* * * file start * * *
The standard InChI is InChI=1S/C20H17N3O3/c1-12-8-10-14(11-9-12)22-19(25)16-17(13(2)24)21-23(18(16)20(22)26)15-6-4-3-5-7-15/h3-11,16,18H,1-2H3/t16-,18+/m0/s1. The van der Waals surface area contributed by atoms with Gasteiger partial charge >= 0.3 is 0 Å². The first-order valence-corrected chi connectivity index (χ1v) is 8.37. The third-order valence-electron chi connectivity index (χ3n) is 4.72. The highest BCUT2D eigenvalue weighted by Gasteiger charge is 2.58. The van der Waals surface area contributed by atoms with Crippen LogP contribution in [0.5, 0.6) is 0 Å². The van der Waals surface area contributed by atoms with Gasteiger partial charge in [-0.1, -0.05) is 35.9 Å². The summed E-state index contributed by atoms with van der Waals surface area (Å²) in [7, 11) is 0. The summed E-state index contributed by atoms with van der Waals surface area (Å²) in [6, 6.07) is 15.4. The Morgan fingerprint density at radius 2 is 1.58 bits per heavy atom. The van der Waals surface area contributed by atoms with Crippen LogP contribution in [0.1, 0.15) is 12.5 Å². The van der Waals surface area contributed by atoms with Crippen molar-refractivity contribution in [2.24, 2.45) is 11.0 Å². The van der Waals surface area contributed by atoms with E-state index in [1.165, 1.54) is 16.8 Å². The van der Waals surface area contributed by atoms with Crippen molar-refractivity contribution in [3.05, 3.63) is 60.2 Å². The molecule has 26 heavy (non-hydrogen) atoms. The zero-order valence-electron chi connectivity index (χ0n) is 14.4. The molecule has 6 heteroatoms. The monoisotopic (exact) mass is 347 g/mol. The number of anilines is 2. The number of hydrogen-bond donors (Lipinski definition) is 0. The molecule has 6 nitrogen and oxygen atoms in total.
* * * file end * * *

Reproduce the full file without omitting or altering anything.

The standard InChI is InChI=1S/C20H17N3O3/c1-12-8-10-14(11-9-12)22-19(25)16-17(13(2)24)21-23(18(16)20(22)26)15-6-4-3-5-7-15/h3-11,16,18H,1-2H3/t16-,18+/m0/s1. The van der Waals surface area contributed by atoms with Gasteiger partial charge >= 0.3 is 0 Å². The first-order valence-corrected chi connectivity index (χ1v) is 8.37. The third-order valence-electron chi connectivity index (χ3n) is 4.72. The highest BCUT2D eigenvalue weighted by Gasteiger charge is 2.58. The van der Waals surface area contributed by atoms with Crippen LogP contribution in [0.5, 0.6) is 0 Å². The van der Waals surface area contributed by atoms with Gasteiger partial charge in [-0.1, -0.05) is 35.9 Å². The summed E-state index contributed by atoms with van der Waals surface area (Å²) in [7, 11) is 0. The summed E-state index contributed by atoms with van der Waals surface area (Å²) in [6, 6.07) is 15.4. The Morgan fingerprint density at radius 2 is 1.58 bits per heavy atom. The van der Waals surface area contributed by atoms with Crippen LogP contribution in [0.1, 0.15) is 12.5 Å². The van der Waals surface area contributed by atoms with Crippen molar-refractivity contribution in [2.24, 2.45) is 11.0 Å². The van der Waals surface area contributed by atoms with E-state index in [1.165, 1.54) is 16.8 Å². The van der Waals surface area contributed by atoms with Crippen molar-refractivity contribution in [3.05, 3.63) is 60.2 Å². The molecule has 26 heavy (non-hydrogen) atoms. The zero-order valence-electron chi connectivity index (χ0n) is 14.4. The molecule has 6 heteroatoms. The monoisotopic (exact) mass is 347 g/mol. The number of anilines is 2. The number of hydrogen-bond donors (Lipinski definition) is 0. The molecule has 6 nitrogen and oxygen atoms in total.